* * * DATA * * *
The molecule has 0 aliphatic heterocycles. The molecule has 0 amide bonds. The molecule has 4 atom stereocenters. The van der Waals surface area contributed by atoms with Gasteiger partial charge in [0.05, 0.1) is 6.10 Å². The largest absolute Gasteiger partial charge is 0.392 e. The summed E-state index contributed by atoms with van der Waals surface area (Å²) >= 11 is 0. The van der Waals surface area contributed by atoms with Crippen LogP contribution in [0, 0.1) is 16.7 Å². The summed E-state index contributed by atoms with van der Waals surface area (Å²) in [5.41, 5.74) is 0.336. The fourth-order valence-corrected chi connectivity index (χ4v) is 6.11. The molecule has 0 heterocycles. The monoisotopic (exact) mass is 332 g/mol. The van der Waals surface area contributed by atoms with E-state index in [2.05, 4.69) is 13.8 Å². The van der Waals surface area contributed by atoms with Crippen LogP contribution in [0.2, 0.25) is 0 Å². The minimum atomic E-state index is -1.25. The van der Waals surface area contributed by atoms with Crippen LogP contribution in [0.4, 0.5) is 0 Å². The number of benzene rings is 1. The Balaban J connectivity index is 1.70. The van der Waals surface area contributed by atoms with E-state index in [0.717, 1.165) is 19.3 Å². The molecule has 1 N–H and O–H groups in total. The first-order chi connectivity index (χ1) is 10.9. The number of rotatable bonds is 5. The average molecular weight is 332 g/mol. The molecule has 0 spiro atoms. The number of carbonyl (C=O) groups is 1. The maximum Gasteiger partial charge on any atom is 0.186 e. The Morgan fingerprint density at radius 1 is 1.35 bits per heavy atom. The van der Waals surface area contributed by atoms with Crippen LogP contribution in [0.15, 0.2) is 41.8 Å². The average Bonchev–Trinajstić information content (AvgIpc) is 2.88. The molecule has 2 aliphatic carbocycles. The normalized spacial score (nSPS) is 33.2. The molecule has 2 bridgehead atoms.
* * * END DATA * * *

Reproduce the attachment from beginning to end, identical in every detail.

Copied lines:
The molecule has 0 aliphatic heterocycles. The molecule has 0 amide bonds. The molecule has 4 atom stereocenters. The van der Waals surface area contributed by atoms with Gasteiger partial charge in [0.05, 0.1) is 6.10 Å². The largest absolute Gasteiger partial charge is 0.392 e. The summed E-state index contributed by atoms with van der Waals surface area (Å²) >= 11 is 0. The van der Waals surface area contributed by atoms with Crippen LogP contribution in [0, 0.1) is 16.7 Å². The summed E-state index contributed by atoms with van der Waals surface area (Å²) in [5.41, 5.74) is 0.336. The fourth-order valence-corrected chi connectivity index (χ4v) is 6.11. The molecule has 0 heterocycles. The monoisotopic (exact) mass is 332 g/mol. The van der Waals surface area contributed by atoms with E-state index in [2.05, 4.69) is 13.8 Å². The van der Waals surface area contributed by atoms with Crippen LogP contribution in [0.2, 0.25) is 0 Å². The minimum atomic E-state index is -1.25. The van der Waals surface area contributed by atoms with Crippen LogP contribution in [0.4, 0.5) is 0 Å². The number of benzene rings is 1. The Balaban J connectivity index is 1.70. The van der Waals surface area contributed by atoms with E-state index in [0.717, 1.165) is 19.3 Å². The molecule has 1 N–H and O–H groups in total. The first-order chi connectivity index (χ1) is 10.9. The number of rotatable bonds is 5. The average molecular weight is 332 g/mol. The molecule has 0 spiro atoms. The number of carbonyl (C=O) groups is 1. The maximum Gasteiger partial charge on any atom is 0.186 e. The Morgan fingerprint density at radius 1 is 1.35 bits per heavy atom. The van der Waals surface area contributed by atoms with Crippen LogP contribution in [0.15, 0.2) is 41.8 Å². The average Bonchev–Trinajstić information content (AvgIpc) is 2.88. The molecule has 2 aliphatic carbocycles. The normalized spacial score (nSPS) is 33.2. The molecule has 2 bridgehead atoms.